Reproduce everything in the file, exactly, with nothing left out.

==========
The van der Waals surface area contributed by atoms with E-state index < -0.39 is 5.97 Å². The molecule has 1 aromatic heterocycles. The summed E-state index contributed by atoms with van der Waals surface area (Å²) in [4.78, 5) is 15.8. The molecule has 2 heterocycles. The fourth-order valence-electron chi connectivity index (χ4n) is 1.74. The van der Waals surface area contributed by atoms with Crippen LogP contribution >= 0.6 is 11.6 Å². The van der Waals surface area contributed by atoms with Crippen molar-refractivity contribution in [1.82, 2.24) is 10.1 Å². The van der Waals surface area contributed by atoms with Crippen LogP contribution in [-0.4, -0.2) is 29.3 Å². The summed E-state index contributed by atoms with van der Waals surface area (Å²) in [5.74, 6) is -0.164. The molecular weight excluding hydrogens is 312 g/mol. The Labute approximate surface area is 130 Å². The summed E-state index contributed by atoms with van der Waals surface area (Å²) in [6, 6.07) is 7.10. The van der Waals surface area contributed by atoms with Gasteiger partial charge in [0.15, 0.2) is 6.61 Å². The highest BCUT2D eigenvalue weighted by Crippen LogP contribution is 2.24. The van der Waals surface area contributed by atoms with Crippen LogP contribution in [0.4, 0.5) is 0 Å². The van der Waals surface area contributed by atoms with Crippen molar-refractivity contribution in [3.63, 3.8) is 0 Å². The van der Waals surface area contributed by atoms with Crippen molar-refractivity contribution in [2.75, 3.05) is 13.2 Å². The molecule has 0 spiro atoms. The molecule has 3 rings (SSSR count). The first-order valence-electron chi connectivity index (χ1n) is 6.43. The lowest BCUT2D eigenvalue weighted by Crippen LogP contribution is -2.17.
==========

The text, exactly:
The van der Waals surface area contributed by atoms with E-state index < -0.39 is 5.97 Å². The molecule has 1 aromatic heterocycles. The summed E-state index contributed by atoms with van der Waals surface area (Å²) in [4.78, 5) is 15.8. The molecule has 2 heterocycles. The fourth-order valence-electron chi connectivity index (χ4n) is 1.74. The van der Waals surface area contributed by atoms with Crippen LogP contribution >= 0.6 is 11.6 Å². The van der Waals surface area contributed by atoms with Crippen molar-refractivity contribution in [1.82, 2.24) is 10.1 Å². The van der Waals surface area contributed by atoms with Crippen LogP contribution in [-0.4, -0.2) is 29.3 Å². The summed E-state index contributed by atoms with van der Waals surface area (Å²) in [5.74, 6) is -0.164. The molecular weight excluding hydrogens is 312 g/mol. The Labute approximate surface area is 130 Å². The summed E-state index contributed by atoms with van der Waals surface area (Å²) in [6, 6.07) is 7.10. The van der Waals surface area contributed by atoms with Gasteiger partial charge in [0.15, 0.2) is 6.61 Å². The highest BCUT2D eigenvalue weighted by Crippen LogP contribution is 2.24. The van der Waals surface area contributed by atoms with Crippen LogP contribution in [0.4, 0.5) is 0 Å². The van der Waals surface area contributed by atoms with Crippen molar-refractivity contribution in [3.63, 3.8) is 0 Å². The van der Waals surface area contributed by atoms with Crippen molar-refractivity contribution in [2.75, 3.05) is 13.2 Å². The molecule has 0 spiro atoms. The molecule has 3 rings (SSSR count). The first-order valence-electron chi connectivity index (χ1n) is 6.43. The lowest BCUT2D eigenvalue weighted by Crippen LogP contribution is -2.17.